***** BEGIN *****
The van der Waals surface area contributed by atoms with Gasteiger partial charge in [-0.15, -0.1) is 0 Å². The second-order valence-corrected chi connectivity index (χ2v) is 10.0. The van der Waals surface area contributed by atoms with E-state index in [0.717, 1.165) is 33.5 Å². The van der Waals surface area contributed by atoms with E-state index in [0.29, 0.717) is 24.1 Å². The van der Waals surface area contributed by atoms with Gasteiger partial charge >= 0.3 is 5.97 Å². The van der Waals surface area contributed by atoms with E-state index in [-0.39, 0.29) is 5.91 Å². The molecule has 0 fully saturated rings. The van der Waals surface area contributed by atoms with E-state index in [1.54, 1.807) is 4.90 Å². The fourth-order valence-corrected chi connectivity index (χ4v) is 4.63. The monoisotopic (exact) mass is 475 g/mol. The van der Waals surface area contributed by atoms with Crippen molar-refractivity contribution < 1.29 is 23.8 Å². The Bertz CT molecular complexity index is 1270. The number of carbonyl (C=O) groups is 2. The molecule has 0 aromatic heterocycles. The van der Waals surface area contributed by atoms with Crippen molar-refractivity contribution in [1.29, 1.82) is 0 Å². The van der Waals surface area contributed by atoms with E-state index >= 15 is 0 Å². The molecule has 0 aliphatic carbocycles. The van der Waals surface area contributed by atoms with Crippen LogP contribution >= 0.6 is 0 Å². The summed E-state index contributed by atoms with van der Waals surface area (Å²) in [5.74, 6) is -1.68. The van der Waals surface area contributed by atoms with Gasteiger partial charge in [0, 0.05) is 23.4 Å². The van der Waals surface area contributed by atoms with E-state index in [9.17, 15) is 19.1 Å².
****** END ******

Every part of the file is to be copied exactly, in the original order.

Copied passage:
The van der Waals surface area contributed by atoms with Gasteiger partial charge in [-0.15, -0.1) is 0 Å². The second-order valence-corrected chi connectivity index (χ2v) is 10.0. The van der Waals surface area contributed by atoms with E-state index in [0.717, 1.165) is 33.5 Å². The van der Waals surface area contributed by atoms with E-state index in [0.29, 0.717) is 24.1 Å². The van der Waals surface area contributed by atoms with Gasteiger partial charge >= 0.3 is 5.97 Å². The van der Waals surface area contributed by atoms with E-state index in [-0.39, 0.29) is 5.91 Å². The molecule has 0 fully saturated rings. The van der Waals surface area contributed by atoms with E-state index in [1.54, 1.807) is 4.90 Å². The fourth-order valence-corrected chi connectivity index (χ4v) is 4.63. The monoisotopic (exact) mass is 475 g/mol. The van der Waals surface area contributed by atoms with Crippen molar-refractivity contribution < 1.29 is 23.8 Å². The Bertz CT molecular complexity index is 1270. The number of carbonyl (C=O) groups is 2. The molecule has 0 aromatic heterocycles. The van der Waals surface area contributed by atoms with Crippen molar-refractivity contribution in [1.29, 1.82) is 0 Å². The van der Waals surface area contributed by atoms with E-state index >= 15 is 0 Å². The molecule has 0 aliphatic carbocycles. The van der Waals surface area contributed by atoms with Crippen LogP contribution >= 0.6 is 0 Å². The summed E-state index contributed by atoms with van der Waals surface area (Å²) in [5.74, 6) is -1.68. The van der Waals surface area contributed by atoms with Gasteiger partial charge in [0, 0.05) is 23.4 Å². The van der Waals surface area contributed by atoms with E-state index in [9.17, 15) is 19.1 Å².